Have a Homework Spot.
Set up an area with access to all the necessary tools your child will need to complete their homework. Younger children will work better if placed in an area where an adult will be present. As children become more independent some prefer to do their homework in their bedroom.
Turn off the TV set.
Make a house rule, depending on the location of the set, that when it is study time, it is “no TV” time. A television set that is on will draw youngsters like bees to honey.
Regularity is a key factor in academic success.
Try to organize the household so that supper is served at a standard time, and once it and family discussions are over, it’s time to crack the books. If the student doesn’t have other commitments and gets home reasonably early from school, some homework can be done before supper.
During a homework session, watch for signs of frustration.
No learning can take place and little can be accomplished if the child is angry or upset over an assignment that is too long or too difficult. At such times the parent may have to step in and simply halt the homework for that night, offering to write a note to the teacher explaining the situation and perhaps requesting a conference to discuss the quality and length of homework assignments.
Should parents help with homework?
Yes – if it is clearly productive to do so, such as calling out spelling words or checking a math problem that won’t prove.
No – if it is something the child can clearly handle himself and learn from the process. And help and support should always be calmly and cheerfully given. Grudging help is worse than no help at all!
Read directions, or check over math problems after your child has completed the work. Remember to make positive comments – you don’t want your child to associate homework with fights at home.
Model research skills by involving your child in planning a family trip. Help your child locate your destination on a map or atlas. Use traditional encyclopedia or a CD-ROM to find information about the place you will visit; try the Internet or books in the library.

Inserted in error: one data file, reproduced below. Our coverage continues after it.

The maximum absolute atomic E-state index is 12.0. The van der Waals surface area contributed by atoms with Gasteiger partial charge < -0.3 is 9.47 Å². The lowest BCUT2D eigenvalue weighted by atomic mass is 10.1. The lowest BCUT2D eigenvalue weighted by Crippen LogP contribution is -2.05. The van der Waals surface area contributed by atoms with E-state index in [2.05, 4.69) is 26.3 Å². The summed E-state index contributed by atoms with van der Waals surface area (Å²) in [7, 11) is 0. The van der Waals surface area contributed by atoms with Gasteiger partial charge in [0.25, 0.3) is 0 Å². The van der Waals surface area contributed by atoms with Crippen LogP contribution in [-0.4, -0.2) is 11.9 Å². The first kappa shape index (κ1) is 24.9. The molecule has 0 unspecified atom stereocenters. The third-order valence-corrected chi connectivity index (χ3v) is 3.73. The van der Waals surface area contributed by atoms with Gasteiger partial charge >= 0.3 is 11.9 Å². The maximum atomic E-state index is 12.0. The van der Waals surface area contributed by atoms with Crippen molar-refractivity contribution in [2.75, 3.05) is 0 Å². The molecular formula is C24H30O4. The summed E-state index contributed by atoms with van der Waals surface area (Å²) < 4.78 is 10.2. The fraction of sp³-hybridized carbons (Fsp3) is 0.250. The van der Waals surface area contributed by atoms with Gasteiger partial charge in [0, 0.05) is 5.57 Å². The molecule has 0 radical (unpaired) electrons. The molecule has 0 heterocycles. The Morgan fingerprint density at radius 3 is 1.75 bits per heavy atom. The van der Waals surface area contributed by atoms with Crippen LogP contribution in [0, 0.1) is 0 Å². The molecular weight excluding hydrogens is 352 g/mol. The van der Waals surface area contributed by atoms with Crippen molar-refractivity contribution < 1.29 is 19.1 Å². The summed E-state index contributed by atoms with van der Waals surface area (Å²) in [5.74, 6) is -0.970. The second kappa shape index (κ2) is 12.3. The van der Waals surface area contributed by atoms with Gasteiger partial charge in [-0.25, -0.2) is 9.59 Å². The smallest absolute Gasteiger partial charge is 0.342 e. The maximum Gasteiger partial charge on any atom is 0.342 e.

Enfield Public Schools Homework Policy
It is the policy of the Enfield Board of Education to have some directed homework beyond the regular school day. All homework assignments should have a sound educational purpose.
Homework shall be properly designed, carefully planned and geared to the development of the individual student. Homework is assigned to help the student become more self-reliant, learn to work independently, improve the skills that have been taught, and complete certain projects such as the reading of worthwhile books and the preparation of research papers. Home study assignments also afford a way for parents to acquaint themselves with the school program and their own children’s educational progress. A quiet time and place should be provided at home for the student to do homework.
Homework is a learning activity which should increase in complexity with the maturity of the pupil. It should be a gradual, progressive, and indispensable experience for all pupils. The student should spend the average amount of time shown below on homework at home.
Grade: K 1 2 3 4 5 6
Minutes/Day: * 15 20 25 30 45 60
* Home-School Activities:
These activities may be sent home to reinforce content skills delivered through the Kindergarten curriculum. Parents are encouraged to support students’ learning on a regular basis.
Classwork which was not completed in school, and must be completed at home, should not be considered part of a student’s homework assignments. Teachers are encouraged to minimize homework over weekends and/or school vacations.